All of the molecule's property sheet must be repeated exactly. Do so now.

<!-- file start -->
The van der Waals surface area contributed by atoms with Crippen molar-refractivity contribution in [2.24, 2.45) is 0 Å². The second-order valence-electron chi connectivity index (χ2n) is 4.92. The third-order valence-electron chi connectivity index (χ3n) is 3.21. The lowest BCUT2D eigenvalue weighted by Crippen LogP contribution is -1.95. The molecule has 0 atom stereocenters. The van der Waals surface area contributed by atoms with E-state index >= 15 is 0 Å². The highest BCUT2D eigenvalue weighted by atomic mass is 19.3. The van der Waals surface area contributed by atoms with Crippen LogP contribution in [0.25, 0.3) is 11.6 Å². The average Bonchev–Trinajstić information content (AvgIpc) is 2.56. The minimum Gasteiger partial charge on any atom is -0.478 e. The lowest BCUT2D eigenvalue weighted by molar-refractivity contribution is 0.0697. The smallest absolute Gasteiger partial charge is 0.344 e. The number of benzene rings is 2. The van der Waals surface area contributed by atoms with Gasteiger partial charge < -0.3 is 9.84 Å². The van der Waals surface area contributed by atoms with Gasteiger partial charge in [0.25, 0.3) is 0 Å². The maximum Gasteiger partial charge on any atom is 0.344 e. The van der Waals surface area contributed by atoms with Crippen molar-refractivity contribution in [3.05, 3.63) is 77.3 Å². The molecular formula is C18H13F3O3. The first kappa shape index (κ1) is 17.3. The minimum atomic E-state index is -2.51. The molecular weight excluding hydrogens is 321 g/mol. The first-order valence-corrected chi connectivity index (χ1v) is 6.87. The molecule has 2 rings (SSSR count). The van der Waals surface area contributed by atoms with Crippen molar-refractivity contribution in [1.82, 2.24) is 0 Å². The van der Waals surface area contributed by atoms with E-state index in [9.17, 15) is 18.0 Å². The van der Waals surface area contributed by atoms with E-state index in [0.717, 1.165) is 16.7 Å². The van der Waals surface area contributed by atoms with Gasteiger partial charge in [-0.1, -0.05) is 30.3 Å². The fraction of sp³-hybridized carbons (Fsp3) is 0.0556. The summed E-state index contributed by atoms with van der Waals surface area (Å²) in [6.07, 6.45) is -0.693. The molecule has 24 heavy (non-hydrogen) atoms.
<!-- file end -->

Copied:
The van der Waals surface area contributed by atoms with Crippen molar-refractivity contribution in [2.24, 2.45) is 0 Å². The second-order valence-electron chi connectivity index (χ2n) is 4.92. The third-order valence-electron chi connectivity index (χ3n) is 3.21. The lowest BCUT2D eigenvalue weighted by Crippen LogP contribution is -1.95. The molecule has 0 atom stereocenters. The van der Waals surface area contributed by atoms with E-state index >= 15 is 0 Å². The highest BCUT2D eigenvalue weighted by atomic mass is 19.3. The van der Waals surface area contributed by atoms with Crippen LogP contribution in [0.25, 0.3) is 11.6 Å². The average Bonchev–Trinajstić information content (AvgIpc) is 2.56. The minimum Gasteiger partial charge on any atom is -0.478 e. The lowest BCUT2D eigenvalue weighted by molar-refractivity contribution is 0.0697. The smallest absolute Gasteiger partial charge is 0.344 e. The number of benzene rings is 2. The van der Waals surface area contributed by atoms with Gasteiger partial charge < -0.3 is 9.84 Å². The van der Waals surface area contributed by atoms with Gasteiger partial charge in [0.25, 0.3) is 0 Å². The maximum Gasteiger partial charge on any atom is 0.344 e. The van der Waals surface area contributed by atoms with Crippen molar-refractivity contribution in [3.05, 3.63) is 77.3 Å². The molecular formula is C18H13F3O3. The first kappa shape index (κ1) is 17.3. The minimum atomic E-state index is -2.51. The molecular weight excluding hydrogens is 321 g/mol. The first-order valence-corrected chi connectivity index (χ1v) is 6.87. The molecule has 2 rings (SSSR count). The van der Waals surface area contributed by atoms with Crippen molar-refractivity contribution in [1.82, 2.24) is 0 Å². The van der Waals surface area contributed by atoms with E-state index in [9.17, 15) is 18.0 Å². The van der Waals surface area contributed by atoms with E-state index in [0.717, 1.165) is 16.7 Å². The van der Waals surface area contributed by atoms with Gasteiger partial charge in [-0.1, -0.05) is 30.3 Å². The fraction of sp³-hybridized carbons (Fsp3) is 0.0556. The summed E-state index contributed by atoms with van der Waals surface area (Å²) in [6.07, 6.45) is -0.693. The molecule has 24 heavy (non-hydrogen) atoms.